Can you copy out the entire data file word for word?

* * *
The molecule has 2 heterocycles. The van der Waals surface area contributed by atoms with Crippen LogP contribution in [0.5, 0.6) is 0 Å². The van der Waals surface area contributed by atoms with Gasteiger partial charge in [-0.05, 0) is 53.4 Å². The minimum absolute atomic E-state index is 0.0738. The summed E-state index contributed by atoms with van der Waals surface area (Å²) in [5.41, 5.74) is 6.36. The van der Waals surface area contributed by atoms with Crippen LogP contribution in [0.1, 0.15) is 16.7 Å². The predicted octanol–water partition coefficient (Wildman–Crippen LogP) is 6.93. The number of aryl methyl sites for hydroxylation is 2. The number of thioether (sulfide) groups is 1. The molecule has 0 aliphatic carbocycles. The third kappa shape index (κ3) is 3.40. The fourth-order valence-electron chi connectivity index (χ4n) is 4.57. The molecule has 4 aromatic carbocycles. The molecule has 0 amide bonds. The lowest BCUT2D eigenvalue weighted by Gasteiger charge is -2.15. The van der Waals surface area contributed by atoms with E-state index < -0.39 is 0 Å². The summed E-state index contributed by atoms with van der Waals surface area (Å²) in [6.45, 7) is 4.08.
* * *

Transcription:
The molecule has 2 heterocycles. The van der Waals surface area contributed by atoms with Crippen LogP contribution in [0.5, 0.6) is 0 Å². The van der Waals surface area contributed by atoms with Gasteiger partial charge in [-0.05, 0) is 53.4 Å². The minimum absolute atomic E-state index is 0.0738. The summed E-state index contributed by atoms with van der Waals surface area (Å²) in [5.41, 5.74) is 6.36. The van der Waals surface area contributed by atoms with Crippen LogP contribution in [0.1, 0.15) is 16.7 Å². The predicted octanol–water partition coefficient (Wildman–Crippen LogP) is 6.93. The number of aryl methyl sites for hydroxylation is 2. The number of thioether (sulfide) groups is 1. The molecule has 0 aliphatic carbocycles. The third kappa shape index (κ3) is 3.40. The fourth-order valence-electron chi connectivity index (χ4n) is 4.57. The molecule has 4 aromatic carbocycles. The molecule has 0 amide bonds. The lowest BCUT2D eigenvalue weighted by Gasteiger charge is -2.15. The van der Waals surface area contributed by atoms with E-state index < -0.39 is 0 Å². The summed E-state index contributed by atoms with van der Waals surface area (Å²) in [6.45, 7) is 4.08.